Seaford Reef Wind Statistics, Winter averages since 2006
The rose diagram illustrates how commonly and how strongly the wind blows from different directions through a typical southern hemisphere winter. The biggest spokes point in the directions the wind most commonly blows from and the shade of blue implies the strength, with deep blue showing the strongest winds. It is based on 5802 NWW3 forecasts of wind since since 2006, at 3hr intervals, for the closest NWW3 model node to Seaford Reef, located 55 km away (34 miles). There are insufficient recording stations world wide to use actual wind data. Invevitably some coastal places have very localized wind effects that would not be predicted by NWW3.
According to the model, the most common wind at Seaford Reef blows from the SW. If the rose plot shows a nearly round shape, it means there is no strong bias in wind direction at Seaford Reef. By contrast, dominant spokes represent favoured directions, and the more the darkest shade of blue, the stronger the wind. Spokes point in the direction the wind blows from. Over an average southern hemisphere winter, the model suggests that winds are light enough for the sea to be glassy (the lightest shade of blue) about 1.4% of the time (1 days each southern hemisphere winter) and blows offshore just 4% of the time (0 days in an average southern hemisphere winter). During a typical southern hemisphere winter wind stronger than >40kph (25mph) was expected for only a single days at Seaford Reef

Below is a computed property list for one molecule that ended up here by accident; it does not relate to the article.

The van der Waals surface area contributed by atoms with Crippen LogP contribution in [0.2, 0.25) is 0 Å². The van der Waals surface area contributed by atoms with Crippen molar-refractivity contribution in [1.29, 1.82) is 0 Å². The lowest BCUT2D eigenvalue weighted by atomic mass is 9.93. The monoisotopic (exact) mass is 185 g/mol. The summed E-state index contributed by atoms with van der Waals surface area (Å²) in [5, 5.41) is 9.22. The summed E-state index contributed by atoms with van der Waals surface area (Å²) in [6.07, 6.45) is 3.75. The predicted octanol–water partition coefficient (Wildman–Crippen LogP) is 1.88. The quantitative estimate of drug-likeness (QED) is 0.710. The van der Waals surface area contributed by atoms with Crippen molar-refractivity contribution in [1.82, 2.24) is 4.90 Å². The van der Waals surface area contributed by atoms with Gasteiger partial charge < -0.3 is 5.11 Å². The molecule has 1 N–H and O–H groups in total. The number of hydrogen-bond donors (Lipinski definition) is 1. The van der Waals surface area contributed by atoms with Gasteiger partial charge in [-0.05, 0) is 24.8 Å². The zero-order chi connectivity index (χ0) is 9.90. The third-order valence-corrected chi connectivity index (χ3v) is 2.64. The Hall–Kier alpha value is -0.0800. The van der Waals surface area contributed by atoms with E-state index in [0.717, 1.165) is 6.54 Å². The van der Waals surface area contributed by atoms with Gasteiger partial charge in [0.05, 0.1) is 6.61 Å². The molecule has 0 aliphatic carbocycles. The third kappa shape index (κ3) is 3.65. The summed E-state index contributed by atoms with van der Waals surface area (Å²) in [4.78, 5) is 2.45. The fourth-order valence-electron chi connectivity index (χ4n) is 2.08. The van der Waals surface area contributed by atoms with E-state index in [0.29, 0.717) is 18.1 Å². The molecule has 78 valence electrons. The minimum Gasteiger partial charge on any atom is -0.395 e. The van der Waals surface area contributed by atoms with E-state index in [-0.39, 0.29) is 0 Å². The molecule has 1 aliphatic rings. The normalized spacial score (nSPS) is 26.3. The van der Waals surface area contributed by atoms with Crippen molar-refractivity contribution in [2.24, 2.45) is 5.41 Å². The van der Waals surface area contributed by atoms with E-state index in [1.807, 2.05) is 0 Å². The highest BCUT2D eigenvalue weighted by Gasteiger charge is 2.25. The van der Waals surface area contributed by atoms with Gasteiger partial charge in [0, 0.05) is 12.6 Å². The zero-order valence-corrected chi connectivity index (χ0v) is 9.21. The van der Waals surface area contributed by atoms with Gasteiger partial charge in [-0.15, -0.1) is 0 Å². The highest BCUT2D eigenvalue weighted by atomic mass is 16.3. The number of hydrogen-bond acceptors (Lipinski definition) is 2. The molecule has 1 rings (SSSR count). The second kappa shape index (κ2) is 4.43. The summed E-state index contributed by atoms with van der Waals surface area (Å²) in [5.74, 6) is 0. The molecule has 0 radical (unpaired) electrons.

IMPORTANT: Beta version feature! Swell heights are open water values from NWW3. There is no attempt to model near-shore effects. Coastal wave heights will generally be less, especially if the break does not have unobstructed exposure to the open ocean.